Panel backs sharing studies of lab-made bird flu
Sunday, April 1, 2012
NEW YORK (AP) — The U.S. government's biosecurity advisers said Friday they support publishing research studies showing how scientists made new easy-to-spread forms of bird flu because the studies, now revised, don't reveal details bioterrorists could use.
The decision could end a debate that began in December when the government took the unprecedented step of asking the scientists not to publicize all the details of their work.
The research, by two scientific teams — one in Wisconsin, the other in the Netherlands — was funded by the United States. It was an effort to learn more about the potential threat from bird flu in Asia. The virus so far doesn't spread easily among people. But the new lab-made viruses spread easily among ferrets, suggesting they would also spread among humans.
Last year, after reviewing earlier versions of the papers, the National Science Advisory Board for Biosecurity said publishing full details would be too risky. The federal government agreed.
Scientists around the world debated the matter. Many argued that full publication would help scientists track dangerous mutations in natural bird flu viruses and test vaccines and treatments.
On Friday, board members, meeting in Washington, announced they are satisfied with the revised papers. The panel's advice now goes to the U.S. Department of Health and Human Services for a decision.
The board unanimously supported publication of one study, led by Yoshihiro Kawaoka, of the University of Wisconsin. By majority vote it supported publication of the key parts of a second study, from Ron Fouchier, of the Erasmus Medical Center in Rotterdam, the Netherlands.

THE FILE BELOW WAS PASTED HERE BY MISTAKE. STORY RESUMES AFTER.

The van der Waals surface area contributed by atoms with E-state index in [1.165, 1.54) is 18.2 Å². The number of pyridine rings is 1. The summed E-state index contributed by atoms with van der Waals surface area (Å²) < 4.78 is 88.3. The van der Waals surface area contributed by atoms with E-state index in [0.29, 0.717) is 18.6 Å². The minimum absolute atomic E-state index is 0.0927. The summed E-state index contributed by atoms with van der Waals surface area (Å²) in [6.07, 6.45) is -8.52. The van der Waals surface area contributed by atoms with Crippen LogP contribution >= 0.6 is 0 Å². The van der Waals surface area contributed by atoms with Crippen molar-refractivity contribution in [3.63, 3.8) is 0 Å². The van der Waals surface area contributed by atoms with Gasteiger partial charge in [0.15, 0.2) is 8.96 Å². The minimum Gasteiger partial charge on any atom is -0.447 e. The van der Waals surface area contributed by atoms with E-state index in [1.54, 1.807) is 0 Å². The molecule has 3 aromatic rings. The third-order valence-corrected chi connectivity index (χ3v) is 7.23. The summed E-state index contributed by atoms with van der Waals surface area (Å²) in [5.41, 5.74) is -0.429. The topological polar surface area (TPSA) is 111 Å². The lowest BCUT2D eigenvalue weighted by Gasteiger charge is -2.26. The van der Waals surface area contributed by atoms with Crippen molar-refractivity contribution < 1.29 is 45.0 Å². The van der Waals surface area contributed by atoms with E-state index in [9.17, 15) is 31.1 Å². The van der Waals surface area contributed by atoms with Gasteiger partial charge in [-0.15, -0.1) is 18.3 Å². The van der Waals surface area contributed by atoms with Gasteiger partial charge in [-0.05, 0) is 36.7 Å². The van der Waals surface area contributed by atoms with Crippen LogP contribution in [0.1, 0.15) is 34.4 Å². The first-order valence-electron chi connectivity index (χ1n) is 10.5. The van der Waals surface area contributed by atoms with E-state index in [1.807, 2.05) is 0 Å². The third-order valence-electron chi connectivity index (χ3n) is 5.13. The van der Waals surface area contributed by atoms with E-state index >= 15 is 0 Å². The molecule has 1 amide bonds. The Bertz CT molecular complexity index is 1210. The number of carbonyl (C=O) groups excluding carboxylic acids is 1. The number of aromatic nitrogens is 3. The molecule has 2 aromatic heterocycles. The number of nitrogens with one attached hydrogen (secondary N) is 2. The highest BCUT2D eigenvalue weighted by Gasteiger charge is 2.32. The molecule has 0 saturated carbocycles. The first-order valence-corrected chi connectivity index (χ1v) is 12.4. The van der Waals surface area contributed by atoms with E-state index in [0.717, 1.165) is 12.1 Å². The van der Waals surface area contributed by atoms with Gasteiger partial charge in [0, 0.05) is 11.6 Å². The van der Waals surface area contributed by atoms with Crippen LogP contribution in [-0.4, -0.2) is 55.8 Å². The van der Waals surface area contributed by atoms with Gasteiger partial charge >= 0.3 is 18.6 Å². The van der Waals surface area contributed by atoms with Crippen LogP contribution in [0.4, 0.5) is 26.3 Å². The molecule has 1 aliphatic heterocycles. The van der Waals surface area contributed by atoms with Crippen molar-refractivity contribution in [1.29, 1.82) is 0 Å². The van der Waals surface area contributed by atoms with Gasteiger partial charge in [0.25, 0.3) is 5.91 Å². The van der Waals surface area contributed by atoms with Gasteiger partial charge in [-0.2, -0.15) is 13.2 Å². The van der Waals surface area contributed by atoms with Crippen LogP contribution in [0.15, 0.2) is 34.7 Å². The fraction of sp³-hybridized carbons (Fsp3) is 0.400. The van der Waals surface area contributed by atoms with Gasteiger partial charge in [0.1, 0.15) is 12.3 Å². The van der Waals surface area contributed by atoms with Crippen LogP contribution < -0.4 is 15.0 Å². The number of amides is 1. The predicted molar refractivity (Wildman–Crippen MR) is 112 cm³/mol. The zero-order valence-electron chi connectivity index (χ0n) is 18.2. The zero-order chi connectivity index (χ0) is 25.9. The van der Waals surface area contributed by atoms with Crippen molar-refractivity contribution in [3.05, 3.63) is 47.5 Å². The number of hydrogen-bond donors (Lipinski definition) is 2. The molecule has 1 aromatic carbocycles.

In an email, Kawaoka said the revisions to his paper "were mainly a more in-depth explanation of the significance of the findings to public health and a description of the laboratory biosafety and biosecurity."
Editors of the journals Science and Nature, which plan to publish the works, said they were pleased by the recommendation.
"Subject to any outstanding regulatory and legal issues, we intend to proceed with publication as soon as possible," said Philip Campbell, editor-in-chief of Nature.
The manmade viruses are locked in high-security labs. Publication in scientific journals is how scientists share their work so that their colleagues can build on it, perhaps finding ways to better monitor and thwart bird flu in the wild, for example.
University of Pennsylvania bioethics professor Art Caplan said the board's recommendation makes sense, primarily because the information in the studies is already being shared among scientists.
"The details of this paper are already out, these two papers. The horse is out of the barn, and trying to yank it back doesn't make much sense," Caplan said.
Natural bird flu has infected people through close contact with animals, and it doesn't easily spread from person to person. Scientists fear that a highly transmissible bird flu could cause a lethal pandemic.
The researchers say the transmissible germs they created did not actually kill the lab animals.
The bird flu virus, called H5N1, has spread mostly through poultry in Asia for the past decade. It has killed more than 300 people since 2003, mostly in Asia.
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